Crime Library: Criminal Minds and Methods

Glen Rogers, the Cross-Country Killer

On the Run

Rogers hid out where he could, using James Peters as an alias and stealing a license plate in Tennessee to put on the stolen car.  But he was moving inevitably toward home, where he felt safe, despite part of him knowing the police would be looking for him there.  They dubbed him the "cross country killer."

On Nov. 13, 1995, Rogers visited two elderly cousins in Waco, Kentucky, not far from Beattyville, to ask for money.  He was driving the white Ford Festiva.  They urged him to turn himself in, but he wept and said he was confused. He may have told his siblings at this time that he had committed murder.  In any event, after he asked them to pray for him and drove away, an anonymous call was placed to the police to alert them to his recent whereabouts.  Later, it turned out that Edith Smallwood, his cousin, had turned him in.  "I love Glen, and it hurt," she told the Lexington Herald-Ledger, "but he had to be stopped."

Robert Stephens
Robert Stephens

One detective, Robert Stephens, who had a photo of the 33-year-old suspect in his possession, knew what kind of car to look for.  When he spotted a white Ford parked in a specific spot, he pulled up beside it.  The driver was drinking a beer.  The trooper took a good look at the long-haired man and knew he had found the notorious fugitive.  Rogers stared back at him for a long moment and then threw his beer car at the trooper's car.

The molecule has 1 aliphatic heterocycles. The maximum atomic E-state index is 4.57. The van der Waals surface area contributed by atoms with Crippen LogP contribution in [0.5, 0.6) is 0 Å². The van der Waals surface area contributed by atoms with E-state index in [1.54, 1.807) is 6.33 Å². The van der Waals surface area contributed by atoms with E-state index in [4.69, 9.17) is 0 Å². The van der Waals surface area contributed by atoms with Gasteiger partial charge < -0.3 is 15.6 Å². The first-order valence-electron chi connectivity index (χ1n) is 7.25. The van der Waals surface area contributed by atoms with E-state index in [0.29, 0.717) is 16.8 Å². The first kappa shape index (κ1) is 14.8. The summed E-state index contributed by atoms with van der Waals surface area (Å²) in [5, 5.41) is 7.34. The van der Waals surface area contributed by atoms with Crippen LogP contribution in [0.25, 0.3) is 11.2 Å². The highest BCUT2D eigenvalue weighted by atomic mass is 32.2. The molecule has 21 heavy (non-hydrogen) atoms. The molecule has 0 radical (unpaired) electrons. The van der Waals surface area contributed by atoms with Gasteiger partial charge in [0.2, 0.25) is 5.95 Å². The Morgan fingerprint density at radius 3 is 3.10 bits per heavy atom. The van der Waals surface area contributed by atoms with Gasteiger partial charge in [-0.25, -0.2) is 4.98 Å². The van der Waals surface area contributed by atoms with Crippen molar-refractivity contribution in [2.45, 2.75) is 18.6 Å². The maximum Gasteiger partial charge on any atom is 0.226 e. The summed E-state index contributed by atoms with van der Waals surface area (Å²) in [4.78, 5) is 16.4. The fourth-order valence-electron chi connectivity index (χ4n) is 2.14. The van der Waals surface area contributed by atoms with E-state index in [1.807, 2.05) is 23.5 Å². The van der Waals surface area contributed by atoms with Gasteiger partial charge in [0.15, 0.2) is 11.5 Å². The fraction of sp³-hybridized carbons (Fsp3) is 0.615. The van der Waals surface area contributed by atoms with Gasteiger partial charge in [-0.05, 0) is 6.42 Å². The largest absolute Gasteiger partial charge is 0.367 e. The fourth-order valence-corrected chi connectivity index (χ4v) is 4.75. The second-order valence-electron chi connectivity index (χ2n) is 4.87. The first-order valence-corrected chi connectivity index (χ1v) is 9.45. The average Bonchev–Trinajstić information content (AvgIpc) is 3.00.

He screeched out of there, taking off before the cop could get out and make an arrest.  But Stephens was hard on Rogers' heels, calling for back-up even as he accelerated.  Soon half a dozen police cars had joined the chase. 

Glen Rogers, captured
Glen Rogers, captured

Rogers led them for fifteen miles, according to the Patriot Ledger, going through two towns and even busting through a roadblock.  He sometimes reached speeds of over 100 miles per hour.  A trooper shot at his tires once to try to slow him down, but only when he finally spun out did Rogers bring his car to a stop. The police cruisers quickly surrounded him. They shoved him face-down on the ground, arrested him and took him to the state police station in Richmond, Kentucky, for questioning.

The media frenzy was on.  Rogers' sister, Sue, agreed to be interviewed for a popular television tabloid show, "A Current Affair,"saying that Rogers had admitted to having killed 55 people.  He frightened her.  Although Rogers claimed he had killed no one, he was about to change his story.

 

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